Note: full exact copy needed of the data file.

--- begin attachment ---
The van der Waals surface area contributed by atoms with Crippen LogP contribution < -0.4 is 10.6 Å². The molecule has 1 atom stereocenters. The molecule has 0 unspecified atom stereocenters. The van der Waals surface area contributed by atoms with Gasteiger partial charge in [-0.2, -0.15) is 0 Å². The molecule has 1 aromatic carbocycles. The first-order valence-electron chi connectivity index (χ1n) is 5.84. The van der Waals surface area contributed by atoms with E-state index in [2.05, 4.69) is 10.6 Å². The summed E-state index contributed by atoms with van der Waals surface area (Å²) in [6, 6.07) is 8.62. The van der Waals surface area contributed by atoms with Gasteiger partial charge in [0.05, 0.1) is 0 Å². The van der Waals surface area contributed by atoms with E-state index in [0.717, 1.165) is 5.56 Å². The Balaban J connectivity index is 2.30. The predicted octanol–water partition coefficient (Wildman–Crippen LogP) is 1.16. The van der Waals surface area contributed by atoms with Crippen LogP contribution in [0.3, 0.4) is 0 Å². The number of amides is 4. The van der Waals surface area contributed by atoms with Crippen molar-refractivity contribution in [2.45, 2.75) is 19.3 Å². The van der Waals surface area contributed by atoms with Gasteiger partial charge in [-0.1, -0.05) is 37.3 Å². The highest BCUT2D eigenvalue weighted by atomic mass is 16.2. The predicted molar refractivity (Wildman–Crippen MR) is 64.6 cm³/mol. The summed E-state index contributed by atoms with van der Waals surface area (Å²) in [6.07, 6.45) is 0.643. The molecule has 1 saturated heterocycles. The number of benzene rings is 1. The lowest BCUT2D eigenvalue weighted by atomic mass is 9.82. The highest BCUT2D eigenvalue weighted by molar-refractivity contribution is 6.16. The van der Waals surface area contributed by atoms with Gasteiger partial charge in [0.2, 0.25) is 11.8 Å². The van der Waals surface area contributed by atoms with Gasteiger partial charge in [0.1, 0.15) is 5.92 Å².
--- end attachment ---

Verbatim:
The van der Waals surface area contributed by atoms with Crippen LogP contribution < -0.4 is 10.6 Å². The molecule has 1 atom stereocenters. The molecule has 0 unspecified atom stereocenters. The van der Waals surface area contributed by atoms with Gasteiger partial charge in [-0.2, -0.15) is 0 Å². The molecule has 1 aromatic carbocycles. The first-order valence-electron chi connectivity index (χ1n) is 5.84. The van der Waals surface area contributed by atoms with E-state index in [2.05, 4.69) is 10.6 Å². The summed E-state index contributed by atoms with van der Waals surface area (Å²) in [6, 6.07) is 8.62. The van der Waals surface area contributed by atoms with Gasteiger partial charge in [0.05, 0.1) is 0 Å². The van der Waals surface area contributed by atoms with E-state index in [0.717, 1.165) is 5.56 Å². The Balaban J connectivity index is 2.30. The predicted octanol–water partition coefficient (Wildman–Crippen LogP) is 1.16. The van der Waals surface area contributed by atoms with Crippen LogP contribution in [0.3, 0.4) is 0 Å². The number of amides is 4. The van der Waals surface area contributed by atoms with Crippen molar-refractivity contribution in [2.45, 2.75) is 19.3 Å². The van der Waals surface area contributed by atoms with Gasteiger partial charge in [-0.1, -0.05) is 37.3 Å². The highest BCUT2D eigenvalue weighted by atomic mass is 16.2. The predicted molar refractivity (Wildman–Crippen MR) is 64.6 cm³/mol. The summed E-state index contributed by atoms with van der Waals surface area (Å²) in [6.07, 6.45) is 0.643. The molecule has 1 saturated heterocycles. The number of benzene rings is 1. The lowest BCUT2D eigenvalue weighted by atomic mass is 9.82. The highest BCUT2D eigenvalue weighted by molar-refractivity contribution is 6.16. The van der Waals surface area contributed by atoms with Gasteiger partial charge in [0.2, 0.25) is 11.8 Å². The van der Waals surface area contributed by atoms with Gasteiger partial charge in [0.1, 0.15) is 5.92 Å².